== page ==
this will normally have been handled by the kernel's APM driver.
              PCMCIA devices may need to  be  manually  resumed  from  standby
              using  cardctl(8),  and  some  modular  drivers  may  need to be
              reloaded or otherwise reinitialized.  In the case of a  critical
              suspend,  system state may not have been completely saved due to
              an emergency shutdown; applications and drivers may be in a con-
              fused state.

       change power
              This  presents a subset of the APM driver "power change" events,
              specifically those where AC power was added  or  removed.   This
              will  often modify the system wide power policy; for example, so
              that IDE hard drives aggressively enter standby mode  when  only
              battery power is available.

       change battery
              The APM driver has reported that the BIOS thinks the strength of
              one (or more) batteries is "low"; at least ten minutes of  power
              should remain.

       change capability
              Some  change  in the power management capabilities of the system
              was reported.  It may have been  caused  by  operation  of  some
              setup utility, or by the arrival or removal of some devices.

       This  daemon  issues  a number of different log messages, most of which
       should be self explanatory.  The messages emitted  for  battery  status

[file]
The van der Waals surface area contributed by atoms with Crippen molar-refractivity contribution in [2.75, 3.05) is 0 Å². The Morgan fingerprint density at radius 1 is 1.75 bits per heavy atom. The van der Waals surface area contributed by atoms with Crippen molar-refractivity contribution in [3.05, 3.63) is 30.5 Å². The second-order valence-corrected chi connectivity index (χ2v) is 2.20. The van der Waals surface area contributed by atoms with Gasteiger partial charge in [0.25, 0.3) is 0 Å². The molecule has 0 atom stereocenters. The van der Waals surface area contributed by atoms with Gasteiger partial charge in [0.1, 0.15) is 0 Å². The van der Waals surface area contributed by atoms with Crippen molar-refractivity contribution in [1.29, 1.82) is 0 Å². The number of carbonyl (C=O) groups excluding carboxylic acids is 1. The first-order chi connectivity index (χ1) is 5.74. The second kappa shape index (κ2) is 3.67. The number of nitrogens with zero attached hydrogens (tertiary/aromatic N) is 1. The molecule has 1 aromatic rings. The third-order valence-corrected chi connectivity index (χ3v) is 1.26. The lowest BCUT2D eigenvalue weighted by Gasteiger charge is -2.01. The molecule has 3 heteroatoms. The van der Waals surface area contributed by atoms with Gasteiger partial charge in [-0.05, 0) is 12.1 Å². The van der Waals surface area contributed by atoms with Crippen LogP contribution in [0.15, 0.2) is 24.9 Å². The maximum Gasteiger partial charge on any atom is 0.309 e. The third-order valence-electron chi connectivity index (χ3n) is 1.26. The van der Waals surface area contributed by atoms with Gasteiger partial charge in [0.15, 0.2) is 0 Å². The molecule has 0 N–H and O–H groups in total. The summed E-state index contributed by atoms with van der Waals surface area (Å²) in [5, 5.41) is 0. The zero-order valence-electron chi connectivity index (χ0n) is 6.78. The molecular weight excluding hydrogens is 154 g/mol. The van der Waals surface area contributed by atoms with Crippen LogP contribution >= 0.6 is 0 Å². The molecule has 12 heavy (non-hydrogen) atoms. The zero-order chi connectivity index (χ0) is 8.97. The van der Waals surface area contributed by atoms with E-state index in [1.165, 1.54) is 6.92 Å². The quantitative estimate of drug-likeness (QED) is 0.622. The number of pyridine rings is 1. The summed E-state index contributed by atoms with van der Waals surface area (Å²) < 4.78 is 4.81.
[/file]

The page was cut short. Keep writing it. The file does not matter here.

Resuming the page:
need  some  explanation,  however.   The  information logged contains 4
       fields after a "Battery" or "Charge" label:

       1) Rate of discharge (percent/minute).  Negative rates indicate  charg-

       2)  Time  since total charge or total discharge (hh:mm:ss).  This value
              is only useful if it reflects the time since a 100% or 0%  state
              has  been  reached.  Otherwise, this time is in parentheses, and
              reflects the time since the last "important" apmd status  change
              such  as  starting the daemon, changing from AC power to battery
              power, and so on.

       3) Estimate of time left  until  total  discharge  (or  total  charge),
              assuming use similar to that since the last resume ( or since AC
              was connected).  This time is calculated by apmd itself.

       4) Parenthetically, the percent and length of remaining  battery  life,
              as  estimated  by  the  APM  BIOS (which is often a conservative
              estimate from an intelligent battery itself).   This  particular
              information is provided with most messages from this daemon.

       This  daemon  supports  APM BIOS 1.2 events, though it does not support
       some of the advanced features such as multiple batteries.  Also,  there
       is  no interaction yet with ACPI support as found in newer PC hardware.

       -c seconds, --check seconds
              Controls how many seconds to block on the /dev/apm_bios  device.
              Normally  the  daemon  blocks  until  the  APM driver reports an
              event; this number may be changed to  cause  battery  charge  or
              discharge rates to be checked more often.

       -P proxy_cmd, --apmd_proxy proxy_cmd
              Identifies  the command to invoke when certain APM driver events
              are reported.  See above for information about the arguments  to
              this script.

       -p percent_change, --percentage percent_change
              Every  time the percentage of available power changes (discharge
              or recharge) by percent_change, log information.  The default is
              5.  Use values greater than 100 to disable this feature.

       -V, --version
              Print the daemon's version and exit.

       -v, --verbose
              Enables  verbose  mode,  where  each  event  reported by the APM